Loss and damage is an urgent concern, driven by the increasingly harmful effects of climate change. Communities are experiencing new types and forms of climate impact, of higher frequency and intensity, which they are not equipped to handle.

Locally led adaptation (LLA) is an approach which seeks to ensure that local people have individual and collective agency over defining, prioritising, designing, implementing, monitoring and evaluating adaptation actions.

People in Burigoalini and Gabura Unions frequently face climate-related hazards. Adequate adaptation measures to these hazards are often missing, causing losses and damages. This paper focuses on non-economic losses and damages: items that are not commonly traded in markets (such as the loss of biodiversity or cultural heritage).

By 2050, water stress, sea-level rise and crop failure from climate change may displace 31–72 million people across sub-Saharan Africa, South Asia and Latin America. Distress migration generates grave socioeconomic consequences — both for migrants and the families they leave behind.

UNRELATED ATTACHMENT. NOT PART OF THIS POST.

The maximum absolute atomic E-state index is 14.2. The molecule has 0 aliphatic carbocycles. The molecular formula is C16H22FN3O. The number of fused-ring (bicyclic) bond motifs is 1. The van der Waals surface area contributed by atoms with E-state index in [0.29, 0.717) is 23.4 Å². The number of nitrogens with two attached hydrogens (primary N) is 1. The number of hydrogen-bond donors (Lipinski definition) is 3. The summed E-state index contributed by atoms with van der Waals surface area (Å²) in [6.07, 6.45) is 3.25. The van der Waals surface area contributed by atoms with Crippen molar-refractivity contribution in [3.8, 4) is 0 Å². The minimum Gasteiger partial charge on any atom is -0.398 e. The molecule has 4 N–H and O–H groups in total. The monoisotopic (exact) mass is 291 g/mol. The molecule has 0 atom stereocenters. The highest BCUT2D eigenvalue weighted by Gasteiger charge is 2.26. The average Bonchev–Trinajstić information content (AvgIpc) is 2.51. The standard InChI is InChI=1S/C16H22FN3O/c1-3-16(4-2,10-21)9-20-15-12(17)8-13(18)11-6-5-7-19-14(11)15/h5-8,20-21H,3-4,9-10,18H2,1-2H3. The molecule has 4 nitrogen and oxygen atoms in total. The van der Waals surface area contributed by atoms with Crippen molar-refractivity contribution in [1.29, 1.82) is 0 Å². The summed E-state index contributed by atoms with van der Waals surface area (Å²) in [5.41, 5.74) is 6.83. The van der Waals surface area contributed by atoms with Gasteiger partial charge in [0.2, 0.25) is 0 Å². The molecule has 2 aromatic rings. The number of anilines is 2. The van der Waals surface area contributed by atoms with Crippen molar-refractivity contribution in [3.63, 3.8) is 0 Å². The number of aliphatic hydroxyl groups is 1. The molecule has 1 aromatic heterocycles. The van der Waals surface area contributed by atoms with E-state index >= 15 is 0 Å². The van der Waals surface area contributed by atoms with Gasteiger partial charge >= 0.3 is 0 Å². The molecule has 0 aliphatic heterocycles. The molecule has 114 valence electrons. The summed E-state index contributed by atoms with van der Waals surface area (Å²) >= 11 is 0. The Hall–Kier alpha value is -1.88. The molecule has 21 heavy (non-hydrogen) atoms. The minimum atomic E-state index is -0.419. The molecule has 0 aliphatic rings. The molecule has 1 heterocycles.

Effective climate budgeting requires meaningful participation and systematic public engagement.

Water access is the cornerstone of livelihoods for most rural communities in Tanzania. Yet limited capacity for effective planning, management and governance of water sources is deepening vulnerability to the increasing and often unpredictable impacts of climate change.

There are several aspects of climate-induced short-term or circular migration, especially in combination with other socio-economic factors, that are not fully understood. Without reliable data on the pattern of circular migration, policymakers can not recognise or address migrants’ needs, issues and vulnerabilities.

Africa is severely impacted by the triple crisis of debt, climate change and nature loss. The continent’s debt now stands at more than 70% of GDP. There is potential to address these crises through ‘general purpose’ debt financing linked to climate and nature key performance indicators (KPIs).

This report discusses how climate change and climate-induced migration heightens existing vulnerabilities of slavery. Drivers of vulnerability to modern slavery are complex and impacted by many layers of risk.

In Uganda, many people illegally hunt, traffic or trade wildlife because other opportunities to earn money are limited. But poaching is also driven by anger and resentment towards increasing conflict between humans and wildlife, and the feeling among communities that parks don’t take their concerns seriously or do enough to support them.

Pages